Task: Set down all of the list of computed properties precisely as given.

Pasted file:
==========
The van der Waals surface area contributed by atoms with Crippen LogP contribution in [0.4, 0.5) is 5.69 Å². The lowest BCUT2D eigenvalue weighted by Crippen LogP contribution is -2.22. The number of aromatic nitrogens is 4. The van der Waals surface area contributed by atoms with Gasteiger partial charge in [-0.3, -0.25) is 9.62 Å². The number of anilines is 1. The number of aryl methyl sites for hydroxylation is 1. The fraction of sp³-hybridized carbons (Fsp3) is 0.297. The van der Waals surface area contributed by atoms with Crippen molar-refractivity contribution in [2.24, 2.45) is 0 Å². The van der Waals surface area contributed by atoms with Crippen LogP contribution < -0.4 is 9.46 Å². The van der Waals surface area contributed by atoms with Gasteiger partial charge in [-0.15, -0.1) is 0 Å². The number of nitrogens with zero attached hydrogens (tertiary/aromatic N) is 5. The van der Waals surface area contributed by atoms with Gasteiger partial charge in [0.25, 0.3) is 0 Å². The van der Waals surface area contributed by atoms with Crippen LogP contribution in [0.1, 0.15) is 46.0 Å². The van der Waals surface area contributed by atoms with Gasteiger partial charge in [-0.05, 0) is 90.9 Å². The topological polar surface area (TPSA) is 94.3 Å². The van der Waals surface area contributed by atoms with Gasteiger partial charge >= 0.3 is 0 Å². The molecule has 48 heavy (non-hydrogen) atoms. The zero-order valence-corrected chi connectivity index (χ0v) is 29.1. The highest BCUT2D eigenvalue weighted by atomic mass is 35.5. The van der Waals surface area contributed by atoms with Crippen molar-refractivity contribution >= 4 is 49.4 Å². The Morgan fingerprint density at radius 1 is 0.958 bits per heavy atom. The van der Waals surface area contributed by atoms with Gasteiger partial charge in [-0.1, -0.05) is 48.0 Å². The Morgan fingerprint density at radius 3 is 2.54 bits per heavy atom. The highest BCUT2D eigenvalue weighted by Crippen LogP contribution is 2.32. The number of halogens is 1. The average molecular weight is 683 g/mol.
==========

The van der Waals surface area contributed by atoms with Crippen LogP contribution in [0.4, 0.5) is 5.69 Å². The lowest BCUT2D eigenvalue weighted by Crippen LogP contribution is -2.22. The number of aromatic nitrogens is 4. The van der Waals surface area contributed by atoms with Gasteiger partial charge in [-0.3, -0.25) is 9.62 Å². The number of anilines is 1. The number of aryl methyl sites for hydroxylation is 1. The fraction of sp³-hybridized carbons (Fsp3) is 0.297. The van der Waals surface area contributed by atoms with Crippen molar-refractivity contribution in [2.24, 2.45) is 0 Å². The van der Waals surface area contributed by atoms with Crippen LogP contribution < -0.4 is 9.46 Å². The van der Waals surface area contributed by atoms with Gasteiger partial charge in [-0.15, -0.1) is 0 Å². The number of nitrogens with zero attached hydrogens (tertiary/aromatic N) is 5. The van der Waals surface area contributed by atoms with Gasteiger partial charge in [0.25, 0.3) is 0 Å². The van der Waals surface area contributed by atoms with Crippen LogP contribution in [0.1, 0.15) is 46.0 Å². The van der Waals surface area contributed by atoms with Gasteiger partial charge in [-0.05, 0) is 90.9 Å². The topological polar surface area (TPSA) is 94.3 Å². The van der Waals surface area contributed by atoms with Gasteiger partial charge >= 0.3 is 0 Å². The molecule has 48 heavy (non-hydrogen) atoms. The zero-order valence-corrected chi connectivity index (χ0v) is 29.1. The highest BCUT2D eigenvalue weighted by atomic mass is 35.5. The van der Waals surface area contributed by atoms with Crippen molar-refractivity contribution >= 4 is 49.4 Å². The Morgan fingerprint density at radius 1 is 0.958 bits per heavy atom. The van der Waals surface area contributed by atoms with Gasteiger partial charge in [-0.1, -0.05) is 48.0 Å². The Morgan fingerprint density at radius 3 is 2.54 bits per heavy atom. The highest BCUT2D eigenvalue weighted by Crippen LogP contribution is 2.32. The number of halogens is 1. The average molecular weight is 683 g/mol.